Guy Seese On The Spot

As ecd of Cole & Weber/Red Cell’s 15-person creative department in Seattle, Guy Seese, 34, creates work for clients including Rainier beer, Nike and Microsoft. A Rainier beer campaign, which included a late-night TV show starring two “fans” of the beer, won the first gold hybrid award given by the ADC and a gold Clio last week. The Alaska native and Chicago Portfolio School grad worked at Hammerquist & Saffel and Leap Partnership before joining Euro RSCG, where he worked on Evian, Volvo and Intel. He was cd at Mad Dogs and Englishmen before joining Cole & Weber in 2001. Q: What were you trying to accomplish with the Rainier beer campaign?

A: I was trying to bring a beloved brand back into prominence in Seattle, in the whole great Northwest. It was a brand I was raised with up in Alaska.

What’s next? Is the TV show coming back?

Last year we did 11 episodes. This year we’re going to re-edit, recut them and add new material and rerun them at an earlier time slot. We’re also doing a movie. We shot it locally all around the Seattle area, up in mountains, wherever we could find funny. We edited four commercials as teasers and we’re going to premiere the short film here in the city. We use two guys from the show who are now local celebrities. It’s about a drought, playing off something happening right now in Seattle. It’s sort of Homeward Bound meets Bill & Ted’s Excellent Adventure.

You worked at Mad Dogs and Englishmen as a creative director. What do you think of their demise?

They’ve always been hanging on by a thread—that’s the glory of Mad Dogs. It’s really depressing for me. I think the work there was just so much fun. Fantastic stuff. Nick Cohen is a really great guy. Everybody there is going to land on their feet.

What inspired you to get into advertising?

In fifth grade, I sold a logo to the school library system. It was like 50 bucks. It was a puffin reading a book for kids. It’s not up there with anything Paul Rand ever did. I realized I could make money and create.

Who’s influenced you the most creatively?

Everyone. I’m a sponge. The greats, the people who are awful. I’m really just in awe of the whole creative process.

What’s the last ad that made you think, “I wish I’d done that”?

Besides “Grrr,” the Wexley School for Girls did a short film for Nike called called “Winner Takes Steve,” with Jared Hess. What I thought was so delightful about it was here’s this playful, interesting look at childhood memories. You put all that in there and have it be funny—humorous not slapstick. There are beautifully shot real people; those guys aren’t actors.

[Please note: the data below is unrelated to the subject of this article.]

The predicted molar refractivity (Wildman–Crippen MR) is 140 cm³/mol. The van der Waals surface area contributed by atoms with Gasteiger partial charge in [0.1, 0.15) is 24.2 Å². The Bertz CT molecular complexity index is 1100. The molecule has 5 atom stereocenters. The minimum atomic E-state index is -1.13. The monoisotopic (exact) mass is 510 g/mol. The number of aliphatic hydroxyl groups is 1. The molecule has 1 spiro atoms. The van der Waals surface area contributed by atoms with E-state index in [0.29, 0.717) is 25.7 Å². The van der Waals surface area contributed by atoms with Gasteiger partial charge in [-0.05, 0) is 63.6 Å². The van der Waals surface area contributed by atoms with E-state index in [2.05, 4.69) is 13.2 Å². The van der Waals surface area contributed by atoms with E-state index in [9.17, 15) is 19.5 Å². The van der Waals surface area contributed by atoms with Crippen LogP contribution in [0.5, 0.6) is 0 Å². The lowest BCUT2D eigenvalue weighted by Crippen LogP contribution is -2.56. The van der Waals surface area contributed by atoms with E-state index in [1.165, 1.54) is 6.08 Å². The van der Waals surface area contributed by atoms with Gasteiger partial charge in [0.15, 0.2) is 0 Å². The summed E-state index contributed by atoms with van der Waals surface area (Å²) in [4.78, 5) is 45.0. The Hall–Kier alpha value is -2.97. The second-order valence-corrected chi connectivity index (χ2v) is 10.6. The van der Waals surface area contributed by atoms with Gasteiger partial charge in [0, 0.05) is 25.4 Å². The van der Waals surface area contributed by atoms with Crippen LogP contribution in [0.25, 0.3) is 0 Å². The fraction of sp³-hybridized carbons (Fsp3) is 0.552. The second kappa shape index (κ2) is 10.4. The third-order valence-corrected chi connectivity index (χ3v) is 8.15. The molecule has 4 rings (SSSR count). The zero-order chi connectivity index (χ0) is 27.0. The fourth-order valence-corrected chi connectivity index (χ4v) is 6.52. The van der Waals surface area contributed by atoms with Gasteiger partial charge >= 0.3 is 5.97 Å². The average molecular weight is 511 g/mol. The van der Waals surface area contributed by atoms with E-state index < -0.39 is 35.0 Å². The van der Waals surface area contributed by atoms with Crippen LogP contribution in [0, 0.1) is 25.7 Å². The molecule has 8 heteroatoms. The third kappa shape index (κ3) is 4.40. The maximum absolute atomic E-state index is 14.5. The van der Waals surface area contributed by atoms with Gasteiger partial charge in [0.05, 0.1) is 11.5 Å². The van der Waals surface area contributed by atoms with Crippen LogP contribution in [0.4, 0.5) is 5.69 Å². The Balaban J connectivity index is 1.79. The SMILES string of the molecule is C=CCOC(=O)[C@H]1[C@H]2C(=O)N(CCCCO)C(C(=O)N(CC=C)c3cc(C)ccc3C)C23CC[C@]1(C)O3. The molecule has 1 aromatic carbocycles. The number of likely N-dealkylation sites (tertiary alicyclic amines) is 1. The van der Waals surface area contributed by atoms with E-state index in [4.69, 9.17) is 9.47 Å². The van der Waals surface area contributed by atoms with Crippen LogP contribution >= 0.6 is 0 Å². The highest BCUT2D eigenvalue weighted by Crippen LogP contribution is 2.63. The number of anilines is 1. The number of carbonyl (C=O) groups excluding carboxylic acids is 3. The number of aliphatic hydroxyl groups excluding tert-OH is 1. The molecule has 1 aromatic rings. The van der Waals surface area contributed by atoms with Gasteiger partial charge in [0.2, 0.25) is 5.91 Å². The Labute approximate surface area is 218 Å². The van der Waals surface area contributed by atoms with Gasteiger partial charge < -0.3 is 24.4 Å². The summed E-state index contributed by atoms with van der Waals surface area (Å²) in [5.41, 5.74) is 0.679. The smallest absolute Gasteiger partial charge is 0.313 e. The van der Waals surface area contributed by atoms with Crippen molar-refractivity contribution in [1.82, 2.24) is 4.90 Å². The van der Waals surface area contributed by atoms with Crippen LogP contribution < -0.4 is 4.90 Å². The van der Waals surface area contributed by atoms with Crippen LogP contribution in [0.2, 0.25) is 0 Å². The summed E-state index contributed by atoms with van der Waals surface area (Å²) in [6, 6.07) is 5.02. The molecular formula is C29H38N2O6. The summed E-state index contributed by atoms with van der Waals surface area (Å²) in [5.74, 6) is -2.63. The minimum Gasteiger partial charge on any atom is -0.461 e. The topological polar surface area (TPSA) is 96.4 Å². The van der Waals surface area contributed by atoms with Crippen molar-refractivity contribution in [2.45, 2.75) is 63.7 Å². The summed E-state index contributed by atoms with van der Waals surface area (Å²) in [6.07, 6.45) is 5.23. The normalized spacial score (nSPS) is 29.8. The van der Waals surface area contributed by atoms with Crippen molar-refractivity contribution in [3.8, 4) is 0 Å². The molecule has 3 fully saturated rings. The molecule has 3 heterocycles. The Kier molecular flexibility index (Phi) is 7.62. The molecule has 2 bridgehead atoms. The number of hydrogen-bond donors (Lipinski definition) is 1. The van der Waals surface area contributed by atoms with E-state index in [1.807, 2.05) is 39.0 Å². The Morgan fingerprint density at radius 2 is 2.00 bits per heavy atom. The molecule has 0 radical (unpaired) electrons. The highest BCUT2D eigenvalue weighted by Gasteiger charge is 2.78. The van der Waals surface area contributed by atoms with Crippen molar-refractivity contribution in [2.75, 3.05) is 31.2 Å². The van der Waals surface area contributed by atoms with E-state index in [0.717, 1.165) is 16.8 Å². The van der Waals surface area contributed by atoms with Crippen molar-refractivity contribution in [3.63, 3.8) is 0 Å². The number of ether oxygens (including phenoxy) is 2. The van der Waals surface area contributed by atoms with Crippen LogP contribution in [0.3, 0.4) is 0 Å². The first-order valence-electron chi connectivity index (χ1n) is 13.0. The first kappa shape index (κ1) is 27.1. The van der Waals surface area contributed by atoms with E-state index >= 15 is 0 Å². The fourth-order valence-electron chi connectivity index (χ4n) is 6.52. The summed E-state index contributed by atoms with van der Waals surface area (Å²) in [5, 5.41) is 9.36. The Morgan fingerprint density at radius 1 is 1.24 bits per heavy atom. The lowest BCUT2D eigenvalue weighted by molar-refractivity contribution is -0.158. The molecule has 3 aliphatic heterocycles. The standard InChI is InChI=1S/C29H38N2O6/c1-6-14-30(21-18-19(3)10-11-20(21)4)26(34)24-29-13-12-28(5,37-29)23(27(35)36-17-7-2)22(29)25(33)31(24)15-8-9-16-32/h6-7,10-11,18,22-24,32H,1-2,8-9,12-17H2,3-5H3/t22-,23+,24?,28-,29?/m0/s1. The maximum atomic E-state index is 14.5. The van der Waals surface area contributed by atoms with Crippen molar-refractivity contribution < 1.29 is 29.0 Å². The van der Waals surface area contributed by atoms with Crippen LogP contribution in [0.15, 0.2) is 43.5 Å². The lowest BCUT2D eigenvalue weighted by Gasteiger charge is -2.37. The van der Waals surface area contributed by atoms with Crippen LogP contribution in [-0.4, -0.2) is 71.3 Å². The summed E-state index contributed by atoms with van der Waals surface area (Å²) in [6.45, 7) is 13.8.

Do you think “Grrr” will win in Cannes?

I’m another person in the long line of people who love that ad. I watched it over and over and now I can’t watch it anymore. It’s so beautiful, so well done, everything.

How do you get past a creative block?

Silence. There’s more that happens when nothing is happening than when something is. Creative ideas happen between the spaces. That’s the best way, to sit back and be open to the universe.

What’s your dream assignment?

I’d like to do something that changes the world. Right now petro oil and all that stuff is on my mind. I would want to do a biodiesel campaign. People need to embrace it and stop being dependent on the Middle East.

Who is one person you’re dying to work with?

If I could meet anybody, I’d love to meet Picasso. He’s really the root of it all. The man who inspired me to be creative. What he did for modern art and his persona were phenomena—something I responded to as an 11-year-old boy reading my mom’s art history books and seeing his work. It’s so aggressive and feminine. It’s charged with sexual energy, yet it’s not being blatant.

What are three words you’d use to describe yourself?

Passionate. Flawed. Happy.

What are three words other people would use to describe you?

Loud. Flawed. Happy.

What’s the greatest accomplishment in your life so far?

Having a family. I have two girls, Gia, 4, and Aja, 2. They’re amazing little beings. Having a wife who manages to still love me through my roller-coaster existence.

What’s your biggest pet peeve?

Negativity, because it’s such a blocker. People saying “I can’t” is infinitely more disturbing than those who say “I can” and aren’t able to.

What do you have on your nightstand?

I have two books. One’s called Bel Canto. It’s an amazing book about a dinner party that gets hijacked. I also have The Tao of Leadership, a book that reminds me to be humble and silent. It was given to me by Scott Bailey, an art director I recently hired.

What’s the last CD you bought?

Modest Mouse’s Good News for People who Like Bad News. I get music all the time. I got sent to me Spoon, Give Me Fiction. I love it.

What do you do when you’re not working?

I work in my garden. Oh my god, I love my garden. A garden is the perfect metaphor for creativity. It exists as it exists that day, that moment, something that needs to be looked at and admired.